These threads give context to the recognition deal between Israel and the UAE. A deal bolstering cooperation among Washington, the UAE and Israel can only be seen as bad news in Tehran.
So what does this recognition mean for international peace and security? Following the deals involving Egypt and Jordan, Arab nations have stood together against formally recognizing Israel as a way to signal their continued support for Palestinian statehood efforts. Still, statehood has gone nowhere in the last several years.
Admittedly, the Palestinians over the years have blown the diplomatic task they were challenged to carry out, namely building a compelling international case for the so-called two-state solution and pushing it forward. While the rest of the world continued to verbally support that goal, Palestinian leaders have done little to achieve it. That has created an opening for the Trump administration to simply ignore Palestinian aspirations and pursue an alternative approach better tailored for domestic consumption.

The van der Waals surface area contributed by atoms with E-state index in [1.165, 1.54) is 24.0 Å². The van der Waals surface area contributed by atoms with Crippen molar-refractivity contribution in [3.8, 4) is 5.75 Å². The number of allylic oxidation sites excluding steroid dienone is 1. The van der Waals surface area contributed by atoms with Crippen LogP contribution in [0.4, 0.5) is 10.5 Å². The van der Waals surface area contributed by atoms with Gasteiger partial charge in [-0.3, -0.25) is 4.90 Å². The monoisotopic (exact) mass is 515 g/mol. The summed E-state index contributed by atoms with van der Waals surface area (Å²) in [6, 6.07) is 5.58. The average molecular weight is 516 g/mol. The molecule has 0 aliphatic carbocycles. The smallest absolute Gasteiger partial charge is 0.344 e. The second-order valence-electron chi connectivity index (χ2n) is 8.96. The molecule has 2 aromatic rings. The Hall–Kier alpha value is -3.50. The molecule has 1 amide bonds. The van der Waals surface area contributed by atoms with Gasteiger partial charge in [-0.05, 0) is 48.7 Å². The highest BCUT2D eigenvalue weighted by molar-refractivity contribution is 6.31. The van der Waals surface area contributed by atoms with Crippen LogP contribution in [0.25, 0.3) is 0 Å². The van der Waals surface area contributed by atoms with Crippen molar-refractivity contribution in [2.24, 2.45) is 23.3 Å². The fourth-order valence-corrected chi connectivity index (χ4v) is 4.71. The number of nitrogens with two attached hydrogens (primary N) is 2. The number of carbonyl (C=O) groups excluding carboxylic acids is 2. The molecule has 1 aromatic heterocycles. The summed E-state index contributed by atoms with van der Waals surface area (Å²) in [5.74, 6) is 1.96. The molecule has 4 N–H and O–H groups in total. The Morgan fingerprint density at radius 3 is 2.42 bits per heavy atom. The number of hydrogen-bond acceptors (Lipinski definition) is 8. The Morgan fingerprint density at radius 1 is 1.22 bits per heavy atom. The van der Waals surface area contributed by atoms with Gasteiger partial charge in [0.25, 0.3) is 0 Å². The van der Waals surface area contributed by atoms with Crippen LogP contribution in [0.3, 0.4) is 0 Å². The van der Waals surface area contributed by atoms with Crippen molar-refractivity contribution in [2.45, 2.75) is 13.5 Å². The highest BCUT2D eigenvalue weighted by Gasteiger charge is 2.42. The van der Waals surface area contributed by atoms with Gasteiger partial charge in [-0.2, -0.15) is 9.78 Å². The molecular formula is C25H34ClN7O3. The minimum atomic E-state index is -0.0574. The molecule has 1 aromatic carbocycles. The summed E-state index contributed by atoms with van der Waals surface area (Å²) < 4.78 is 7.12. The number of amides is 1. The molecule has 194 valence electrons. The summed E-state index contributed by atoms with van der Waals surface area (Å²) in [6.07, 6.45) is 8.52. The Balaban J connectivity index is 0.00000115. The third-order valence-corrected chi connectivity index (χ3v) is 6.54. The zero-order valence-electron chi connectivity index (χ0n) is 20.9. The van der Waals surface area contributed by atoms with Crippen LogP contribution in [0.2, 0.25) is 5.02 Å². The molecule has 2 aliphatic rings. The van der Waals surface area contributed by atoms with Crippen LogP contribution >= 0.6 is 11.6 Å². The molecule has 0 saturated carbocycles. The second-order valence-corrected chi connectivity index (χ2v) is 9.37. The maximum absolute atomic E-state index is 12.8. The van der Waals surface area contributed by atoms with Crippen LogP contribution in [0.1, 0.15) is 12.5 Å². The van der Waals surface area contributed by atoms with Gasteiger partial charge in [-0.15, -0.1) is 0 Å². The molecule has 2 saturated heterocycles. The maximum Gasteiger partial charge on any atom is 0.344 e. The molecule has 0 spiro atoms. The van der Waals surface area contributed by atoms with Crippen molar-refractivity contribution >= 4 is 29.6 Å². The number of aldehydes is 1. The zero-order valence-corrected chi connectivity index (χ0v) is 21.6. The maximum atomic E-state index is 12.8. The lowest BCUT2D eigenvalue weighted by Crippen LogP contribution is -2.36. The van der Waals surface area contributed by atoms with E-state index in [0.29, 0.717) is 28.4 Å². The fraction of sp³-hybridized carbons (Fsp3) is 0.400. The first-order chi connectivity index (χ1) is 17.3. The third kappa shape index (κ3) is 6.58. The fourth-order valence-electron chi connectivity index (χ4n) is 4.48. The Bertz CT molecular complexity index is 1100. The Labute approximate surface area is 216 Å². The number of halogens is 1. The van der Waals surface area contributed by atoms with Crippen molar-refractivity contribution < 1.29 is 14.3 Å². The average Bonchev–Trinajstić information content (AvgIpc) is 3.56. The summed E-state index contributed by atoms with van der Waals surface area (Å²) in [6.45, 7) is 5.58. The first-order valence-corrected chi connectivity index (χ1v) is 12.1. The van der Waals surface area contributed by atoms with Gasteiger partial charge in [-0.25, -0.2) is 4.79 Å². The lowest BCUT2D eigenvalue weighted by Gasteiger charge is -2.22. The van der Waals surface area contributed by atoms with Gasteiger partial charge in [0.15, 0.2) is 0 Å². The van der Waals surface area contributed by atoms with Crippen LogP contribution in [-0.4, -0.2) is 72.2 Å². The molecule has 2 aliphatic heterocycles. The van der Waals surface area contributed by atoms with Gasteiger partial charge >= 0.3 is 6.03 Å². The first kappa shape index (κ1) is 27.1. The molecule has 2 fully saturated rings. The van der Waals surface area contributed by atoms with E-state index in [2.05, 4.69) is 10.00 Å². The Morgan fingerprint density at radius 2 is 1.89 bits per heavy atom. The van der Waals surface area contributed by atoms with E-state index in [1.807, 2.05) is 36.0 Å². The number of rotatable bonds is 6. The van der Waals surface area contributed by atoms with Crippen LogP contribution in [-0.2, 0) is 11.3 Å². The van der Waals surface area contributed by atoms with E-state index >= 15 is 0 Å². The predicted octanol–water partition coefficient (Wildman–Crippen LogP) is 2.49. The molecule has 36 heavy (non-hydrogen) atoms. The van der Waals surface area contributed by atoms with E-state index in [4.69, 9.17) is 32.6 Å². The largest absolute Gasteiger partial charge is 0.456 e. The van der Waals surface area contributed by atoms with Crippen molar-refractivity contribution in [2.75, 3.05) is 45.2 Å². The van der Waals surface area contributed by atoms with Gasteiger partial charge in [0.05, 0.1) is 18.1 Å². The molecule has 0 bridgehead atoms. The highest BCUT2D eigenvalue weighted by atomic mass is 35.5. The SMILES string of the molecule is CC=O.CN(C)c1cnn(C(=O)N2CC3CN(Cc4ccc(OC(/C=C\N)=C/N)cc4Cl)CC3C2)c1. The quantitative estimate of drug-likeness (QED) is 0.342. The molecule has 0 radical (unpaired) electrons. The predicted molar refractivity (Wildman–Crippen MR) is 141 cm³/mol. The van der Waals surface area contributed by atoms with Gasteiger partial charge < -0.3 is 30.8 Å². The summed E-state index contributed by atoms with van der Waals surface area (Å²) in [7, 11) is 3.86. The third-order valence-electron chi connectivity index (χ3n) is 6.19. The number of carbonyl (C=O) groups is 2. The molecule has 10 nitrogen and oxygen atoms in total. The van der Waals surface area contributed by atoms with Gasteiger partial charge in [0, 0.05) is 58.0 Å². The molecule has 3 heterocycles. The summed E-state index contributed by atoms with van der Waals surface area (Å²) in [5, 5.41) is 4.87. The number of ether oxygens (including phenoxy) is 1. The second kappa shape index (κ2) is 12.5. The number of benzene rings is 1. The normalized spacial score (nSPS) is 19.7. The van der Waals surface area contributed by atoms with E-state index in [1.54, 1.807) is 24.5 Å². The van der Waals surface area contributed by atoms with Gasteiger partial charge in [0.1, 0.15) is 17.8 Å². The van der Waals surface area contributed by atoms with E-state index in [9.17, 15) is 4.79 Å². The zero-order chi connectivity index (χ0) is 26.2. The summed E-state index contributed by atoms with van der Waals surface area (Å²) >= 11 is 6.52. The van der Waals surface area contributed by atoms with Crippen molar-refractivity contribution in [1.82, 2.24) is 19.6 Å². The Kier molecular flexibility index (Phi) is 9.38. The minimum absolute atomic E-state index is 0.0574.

Despite an utter lack of international support, Trump simply granted Israel just about anything it desired that was within his power to give. That included US recognition of Jerusalem as Israel’s undivided capital, moving the US embassy to Jerusalem, slashing the US contribution to internationally administered Palestinian aid programs and ending US efforts to resume long-lapsed Israeli-Palestinian peace talks.
Trump said recently at a rally: “And we moved the capital of Israel to Jerusalem. That’s for the Evangelicals. You know, it’s amazing with that: the Evangelicals are more excited by that than Jewish people.”
Then came the Palestinian dream killer, a plan by Netanyahu to simply annex about 30 percent of the occupied West Bank, land long claimed by the Palestinians as the core of their future independent state.